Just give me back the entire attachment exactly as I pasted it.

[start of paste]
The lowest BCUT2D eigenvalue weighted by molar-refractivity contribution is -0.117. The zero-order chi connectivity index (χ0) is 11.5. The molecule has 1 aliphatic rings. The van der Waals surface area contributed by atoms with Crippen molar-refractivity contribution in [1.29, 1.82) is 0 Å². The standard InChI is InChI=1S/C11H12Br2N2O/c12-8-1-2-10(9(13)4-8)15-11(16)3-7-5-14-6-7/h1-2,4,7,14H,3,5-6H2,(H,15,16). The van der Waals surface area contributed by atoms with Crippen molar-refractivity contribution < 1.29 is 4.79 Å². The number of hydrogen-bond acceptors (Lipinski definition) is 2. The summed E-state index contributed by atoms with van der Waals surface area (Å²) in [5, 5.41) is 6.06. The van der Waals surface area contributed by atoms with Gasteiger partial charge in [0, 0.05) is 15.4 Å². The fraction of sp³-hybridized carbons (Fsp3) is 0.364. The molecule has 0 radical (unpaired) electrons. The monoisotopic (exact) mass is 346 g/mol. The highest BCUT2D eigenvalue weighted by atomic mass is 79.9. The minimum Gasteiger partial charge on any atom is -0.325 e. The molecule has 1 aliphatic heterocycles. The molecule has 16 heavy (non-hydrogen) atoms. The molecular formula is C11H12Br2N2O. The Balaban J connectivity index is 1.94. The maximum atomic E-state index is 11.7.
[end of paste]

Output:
The lowest BCUT2D eigenvalue weighted by molar-refractivity contribution is -0.117. The zero-order chi connectivity index (χ0) is 11.5. The molecule has 1 aliphatic rings. The van der Waals surface area contributed by atoms with Crippen molar-refractivity contribution in [1.29, 1.82) is 0 Å². The standard InChI is InChI=1S/C11H12Br2N2O/c12-8-1-2-10(9(13)4-8)15-11(16)3-7-5-14-6-7/h1-2,4,7,14H,3,5-6H2,(H,15,16). The van der Waals surface area contributed by atoms with Crippen molar-refractivity contribution < 1.29 is 4.79 Å². The number of hydrogen-bond acceptors (Lipinski definition) is 2. The summed E-state index contributed by atoms with van der Waals surface area (Å²) in [5, 5.41) is 6.06. The van der Waals surface area contributed by atoms with Gasteiger partial charge in [0, 0.05) is 15.4 Å². The fraction of sp³-hybridized carbons (Fsp3) is 0.364. The molecule has 0 radical (unpaired) electrons. The monoisotopic (exact) mass is 346 g/mol. The highest BCUT2D eigenvalue weighted by atomic mass is 79.9. The minimum Gasteiger partial charge on any atom is -0.325 e. The molecule has 1 aliphatic heterocycles. The molecule has 16 heavy (non-hydrogen) atoms. The molecular formula is C11H12Br2N2O. The Balaban J connectivity index is 1.94. The maximum atomic E-state index is 11.7.